Before you venture outdoors this summer, be sure to protect yourself against ticks. Due to recent unusually warm winters in the U.S., which allowed insects to better survive, tick populations are up — and so is the risk of contracting a nasty tick-borne illness.
In addition to the usual suspects, like Lyme disease, a rarer disease is now causing concern. Over the past 10 years, the Human Powassan virus (or POW virus for short) has infected at least 75 people in the Northeast and Great Lakes region of the U.S. While the disease is rare, the virus it causes can lead to encephalitis, which causes the brain to swell and results in serious neurologic damage. Cases of Powassan virus have also been diagnosed outside of the United States, including in Canada and Russia.
Have researchers uncovered a way to treat and cure the POW virus? Unfortunately there is currently no Powassan virus cure or set treatment for resolving the infection. Symptoms vary considerably from person to person, and in severe cases the virus can be deadly. It’s estimated that about 10–15 percent of people who become infected with the Powassan virus will not survive, due to inflammation of the brain and other complications. (1, 2) Therefore prevention against tick bites is considered the fire-line of defense.
What Is the Powassan Virus?
The Powassan virus is an illness caused from the bite of an infected tick. The Powassan virus can cause flu-like symptoms and may also affect the nervous system, causing encephalitis (inflammation of the brain that is usually due to infection). It originally got its name in 1958 from a small town in Ontario, Canada where it was identified as the cause of a child’s unspecified encephalitis.
Three kinds of ticks carry the POW virus, but it’s the Ixodes scapularis, or deer tick, that most often bites humans and spreads the Powassan virus. The other types of ticks that carry the virus tend to bite rodents, which keeps the virus active. The same deer tick that causes the Powassan virus in humans is also responsible for spreading other diseases, including Lyme disease. The pathogen that causes the POW virus has the genus name Flavivirus. The virus is also related to other illnesses caused by insect bites, including West Nile virus and the St. Louis encephalitis virus.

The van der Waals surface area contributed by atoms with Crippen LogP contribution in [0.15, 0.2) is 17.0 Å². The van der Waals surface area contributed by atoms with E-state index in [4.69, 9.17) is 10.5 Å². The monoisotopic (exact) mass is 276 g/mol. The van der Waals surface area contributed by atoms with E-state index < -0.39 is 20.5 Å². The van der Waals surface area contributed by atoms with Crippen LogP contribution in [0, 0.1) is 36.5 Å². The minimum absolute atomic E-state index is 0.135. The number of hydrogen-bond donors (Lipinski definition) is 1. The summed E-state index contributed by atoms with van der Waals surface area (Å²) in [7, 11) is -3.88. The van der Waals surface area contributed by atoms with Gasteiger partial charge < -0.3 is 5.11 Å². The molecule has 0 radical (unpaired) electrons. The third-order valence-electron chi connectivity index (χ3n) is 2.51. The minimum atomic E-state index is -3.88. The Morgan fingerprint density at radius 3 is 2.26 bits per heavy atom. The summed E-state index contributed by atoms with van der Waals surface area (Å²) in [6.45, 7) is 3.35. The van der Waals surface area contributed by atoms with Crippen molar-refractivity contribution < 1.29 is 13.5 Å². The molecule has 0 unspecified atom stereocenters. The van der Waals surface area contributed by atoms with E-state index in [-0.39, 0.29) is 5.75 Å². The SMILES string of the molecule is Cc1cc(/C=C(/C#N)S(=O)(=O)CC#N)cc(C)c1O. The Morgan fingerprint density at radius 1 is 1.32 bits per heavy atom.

There have been two types of Powassan viruses identified in humans, referred to as “1 POW virus” and “2 POW virus”. 1 POW virus is believed to be rarer and caused by bites from Ixodes cookei or Ixodes marxi ticks. 2 POW virus is more common (although still very rare) and is associated with Ixodes scapularis tick bites.
Powassan Virus vs. Lyme Disease
- Lyme disease is another type of illness that is usually caused by a deer bite, most often the type called the black-legged tick.
- Ticks can cause Lyme disease to develop in humans and animals due to passing on bacteria known as borrelia burgdorferi.
- Compared to the Powassan virus, Lyme disease is much more common. An estimated 300,000 people in the U.S alone are diagnosed with Lyme disease every year, compared to only about 75 people over a 10 year period who contract the Powassan virus.
- Lyme disease cases are largely concentrated in the Northeast and upper Midwest, which is similar to where bites causing the POW virus usually occur.
- Like the Powassan virus, Lyme disease symptoms vary from person to person. Lyme disease symptoms typically start with a rash and flu-like symptoms, such as fatigue, headaches, muscle and joint pain. Over time, if left untreated, Lyme disease can cause many different types of inflammatory responses and symptoms that are associated with autoimmune diseases.
- Compared to the Powassan virus, there are more Lyme disease treatment options available. The most common conventional Lyme disease treatment utilized today is prescription antibiotics. Other natural remedies for reducing symptoms include eating an anti-inflammatory diet, treating nutrient deficiencies, improving gut health, getting plenty rest and sleep, and managing stress.
Powassan Virus Causes & Risk Factors
Although rare, the Powassan virus can infect anyone, regardless of age, from infants to the elderly. All it takes is a bite from an infected deer tick, which then spreads the virus to “the host” (the animal or person who is bit). (3)
Is the Powassan Virus Contagious?
The good news is that the POW virus is not transmitted directly from person-to-person. In other words, the virus is not contagious, much like Lyme disease or an allergic reaction. The reason the virus isn’t contagious is because even after being bit, humans do not develop very high levels of the pathogen that is responsible for causing the virus in their bloodstream. The CDC states that therefore “Humans are therefore considered to be ‘dead-end’ hosts of the virus.”
Where Do People Contract the Powassan Virus?
Most cases of the POW virus have occurred in the Northeast (New England states) and the Great Lakes region. (4, 5) Since 2008, cases have increased farther afield, appearing in Minnesota and Wisconsin where previously cases were not reported. (6) Between the years 2006 through 2015, cases of the POW virus were reported in eight states within the U.S including: Maine, Massachusetts, Minnesota, New Hampshire, New Jersey, New York, Pennsylvania, Virginia and Wisconsin.